Baku, Azerbaijan – Nagorno-Karabakh—the border region claimed by both Armenia and Azerbaijan—is at risk of renewed hostilities due to the failure of mediation efforts, increased militarization, and frequent cease-fire violations. In October 2017, the presidents of Armenia and Azerbaijan met in Geneva under the auspices of the Minsk Group, an Organization for Security and Cooperation in Europe (OSCE)–led mediation group, beginning a series of talks on a possible settlement of the conflict.
Over the past decade, artillery shelling and minor skirmishes between Azerbaijani and Armenian troops have caused hundreds of deaths. Early April 2016 witnessed the most intense fighting since 1994, killing dozens and producing more than three hundred casualties. After four days of fighting, the two sides announced that they had agreed on a cease-fire.
In the 1920’s, the Soviet government established the Nagorno-Karabakh Autonomous Region—where 95 percent of the population is ethnically Armenian—within Azerbaijan. Under Bolshevik rule, fighting between the two countries was kept in check, but as the Soviet Union began to collapse, so did its grip on Armenia and Azerbaijan. In 1988, Nagorno-Karabakh legislature passed a resolution to join Armenia despite the region’s legal location within Azerbaijan’s borders. As the Soviet Union was dissolving in 1991, the autonomous region officially declared independence. War erupted between Armenia and Azerbaijan over the region, leaving roughly 30,000 casualties and hundreds of thousands of refugees. By 1993, Armenia controlled Nagorno-Karabakh and occupied 20 percent of the surrounding Azerbaijani territory. In 1994, Russia brokered a cease-fire which has remained in place since.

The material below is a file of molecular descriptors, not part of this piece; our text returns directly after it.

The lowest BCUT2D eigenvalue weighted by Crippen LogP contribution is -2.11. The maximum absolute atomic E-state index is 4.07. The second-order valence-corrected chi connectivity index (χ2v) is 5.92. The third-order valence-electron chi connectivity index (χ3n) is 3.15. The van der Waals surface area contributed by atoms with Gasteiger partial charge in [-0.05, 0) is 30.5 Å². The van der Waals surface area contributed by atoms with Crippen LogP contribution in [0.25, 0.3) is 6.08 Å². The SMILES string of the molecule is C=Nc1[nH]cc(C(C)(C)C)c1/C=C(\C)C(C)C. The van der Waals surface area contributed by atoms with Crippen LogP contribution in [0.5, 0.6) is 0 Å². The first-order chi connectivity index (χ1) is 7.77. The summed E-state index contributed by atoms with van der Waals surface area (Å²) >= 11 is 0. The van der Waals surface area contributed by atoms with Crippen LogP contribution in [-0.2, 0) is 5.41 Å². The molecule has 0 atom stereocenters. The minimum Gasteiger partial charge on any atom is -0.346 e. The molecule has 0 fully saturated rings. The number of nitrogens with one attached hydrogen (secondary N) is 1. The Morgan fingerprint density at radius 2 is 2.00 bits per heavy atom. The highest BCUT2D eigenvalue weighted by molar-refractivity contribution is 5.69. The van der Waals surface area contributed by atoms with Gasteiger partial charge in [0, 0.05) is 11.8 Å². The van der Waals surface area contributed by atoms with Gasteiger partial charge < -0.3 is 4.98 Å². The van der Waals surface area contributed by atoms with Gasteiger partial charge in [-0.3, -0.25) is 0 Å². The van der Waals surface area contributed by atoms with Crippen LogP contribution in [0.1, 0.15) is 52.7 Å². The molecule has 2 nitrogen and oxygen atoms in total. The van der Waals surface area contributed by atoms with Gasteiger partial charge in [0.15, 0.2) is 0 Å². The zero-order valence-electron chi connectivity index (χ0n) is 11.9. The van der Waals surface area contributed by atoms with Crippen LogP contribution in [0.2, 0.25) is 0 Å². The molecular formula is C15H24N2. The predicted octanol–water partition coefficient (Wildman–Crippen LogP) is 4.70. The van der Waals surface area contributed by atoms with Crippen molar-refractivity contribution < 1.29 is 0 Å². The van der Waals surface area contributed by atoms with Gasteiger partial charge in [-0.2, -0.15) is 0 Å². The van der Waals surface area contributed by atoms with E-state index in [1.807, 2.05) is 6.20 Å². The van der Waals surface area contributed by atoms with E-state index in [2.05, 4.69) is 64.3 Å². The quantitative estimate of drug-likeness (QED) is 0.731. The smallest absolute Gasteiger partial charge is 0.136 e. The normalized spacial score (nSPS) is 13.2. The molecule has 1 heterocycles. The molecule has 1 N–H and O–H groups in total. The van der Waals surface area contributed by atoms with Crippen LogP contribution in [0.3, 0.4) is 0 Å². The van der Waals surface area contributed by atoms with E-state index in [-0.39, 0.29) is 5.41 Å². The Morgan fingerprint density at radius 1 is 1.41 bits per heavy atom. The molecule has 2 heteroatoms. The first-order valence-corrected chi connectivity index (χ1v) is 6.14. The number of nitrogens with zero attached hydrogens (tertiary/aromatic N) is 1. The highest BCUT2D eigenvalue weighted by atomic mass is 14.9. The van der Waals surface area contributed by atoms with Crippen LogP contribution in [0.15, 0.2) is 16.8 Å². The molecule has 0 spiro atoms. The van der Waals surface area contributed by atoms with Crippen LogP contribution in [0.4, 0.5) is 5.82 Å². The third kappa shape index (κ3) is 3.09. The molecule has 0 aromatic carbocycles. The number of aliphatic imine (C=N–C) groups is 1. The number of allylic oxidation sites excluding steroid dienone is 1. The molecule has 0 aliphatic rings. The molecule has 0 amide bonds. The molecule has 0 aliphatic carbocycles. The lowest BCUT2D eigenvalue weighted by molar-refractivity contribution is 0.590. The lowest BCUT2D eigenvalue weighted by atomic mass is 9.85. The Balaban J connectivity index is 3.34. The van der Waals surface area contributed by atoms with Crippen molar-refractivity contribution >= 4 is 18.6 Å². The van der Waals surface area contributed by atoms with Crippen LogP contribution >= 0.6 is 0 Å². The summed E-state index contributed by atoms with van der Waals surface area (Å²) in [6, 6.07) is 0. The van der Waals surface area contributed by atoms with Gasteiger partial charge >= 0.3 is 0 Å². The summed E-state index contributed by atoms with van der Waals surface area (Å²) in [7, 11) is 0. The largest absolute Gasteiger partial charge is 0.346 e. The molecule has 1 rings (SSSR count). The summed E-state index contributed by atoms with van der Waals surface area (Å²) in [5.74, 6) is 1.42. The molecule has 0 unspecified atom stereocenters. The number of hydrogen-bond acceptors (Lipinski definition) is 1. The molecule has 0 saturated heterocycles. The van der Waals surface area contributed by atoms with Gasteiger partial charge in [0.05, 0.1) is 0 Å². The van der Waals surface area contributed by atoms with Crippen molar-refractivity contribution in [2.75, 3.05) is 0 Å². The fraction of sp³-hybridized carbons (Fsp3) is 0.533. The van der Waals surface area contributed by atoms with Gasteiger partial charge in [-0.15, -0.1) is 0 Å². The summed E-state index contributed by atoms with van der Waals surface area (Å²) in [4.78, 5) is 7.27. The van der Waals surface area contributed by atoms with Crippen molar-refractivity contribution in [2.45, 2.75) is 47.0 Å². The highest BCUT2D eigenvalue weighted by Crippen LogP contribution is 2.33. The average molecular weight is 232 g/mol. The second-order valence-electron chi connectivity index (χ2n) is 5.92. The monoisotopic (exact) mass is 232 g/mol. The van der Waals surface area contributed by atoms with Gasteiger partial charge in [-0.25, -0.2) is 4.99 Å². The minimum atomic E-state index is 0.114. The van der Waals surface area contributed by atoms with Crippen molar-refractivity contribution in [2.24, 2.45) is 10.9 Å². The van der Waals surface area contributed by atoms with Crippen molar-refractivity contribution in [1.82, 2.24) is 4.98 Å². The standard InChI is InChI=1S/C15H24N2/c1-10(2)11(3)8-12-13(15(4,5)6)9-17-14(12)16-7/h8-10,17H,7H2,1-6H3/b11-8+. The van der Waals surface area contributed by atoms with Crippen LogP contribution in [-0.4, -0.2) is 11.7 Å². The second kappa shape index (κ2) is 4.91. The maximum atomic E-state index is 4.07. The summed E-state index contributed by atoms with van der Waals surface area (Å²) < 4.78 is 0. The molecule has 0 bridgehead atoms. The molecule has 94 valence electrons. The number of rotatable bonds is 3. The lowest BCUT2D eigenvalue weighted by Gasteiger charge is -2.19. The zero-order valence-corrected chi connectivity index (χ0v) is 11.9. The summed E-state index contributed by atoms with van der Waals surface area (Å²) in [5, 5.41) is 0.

Nagorno-Karabakh has been a frozen conflict for more than a decade, but tensions have remained high since a breakdown in talks that followed the April 2016 violence, with repeated cease-fire violations. Negotiation and mediation efforts, primarily led by the Minsk Group, have failed to produce a permanent solution to the conflict. The Minsk Group was created in 1994 to address the dispute and is co-chaired by the United States, Russia, and France. The co-chairs organize summits between the leaders of the two countries and hold individual meetings. The group has successfully negotiated cease-fires, but the territorial issues remain as intractable as ever.
Because Azerbaijani and ethnic Armenian military forces are positioned close to each other and have little to no communication, there is a high risk that inadvertent military action could lead to an escalation of the conflict. The two sides also have domestic political interests that could cause their respective leaders to launch an attack.
Without successful mediation efforts, cease-fire violations and renewed tensions threaten to reignite a military conflict between the countries and destabilize the South Caucasus region. This could also disrupt oil and gas exports from the region, since Azerbaijan, which produces about 800,000 barrels of oil per day, is a significant oil and gas exporter to Europe and Central Asia. Russia has promised to defend Armenia, Turkey has pledged to support Azerbaijan, and Iran has a large Azeri Turkish minority, which could escalate a crisis and entangle actors involved.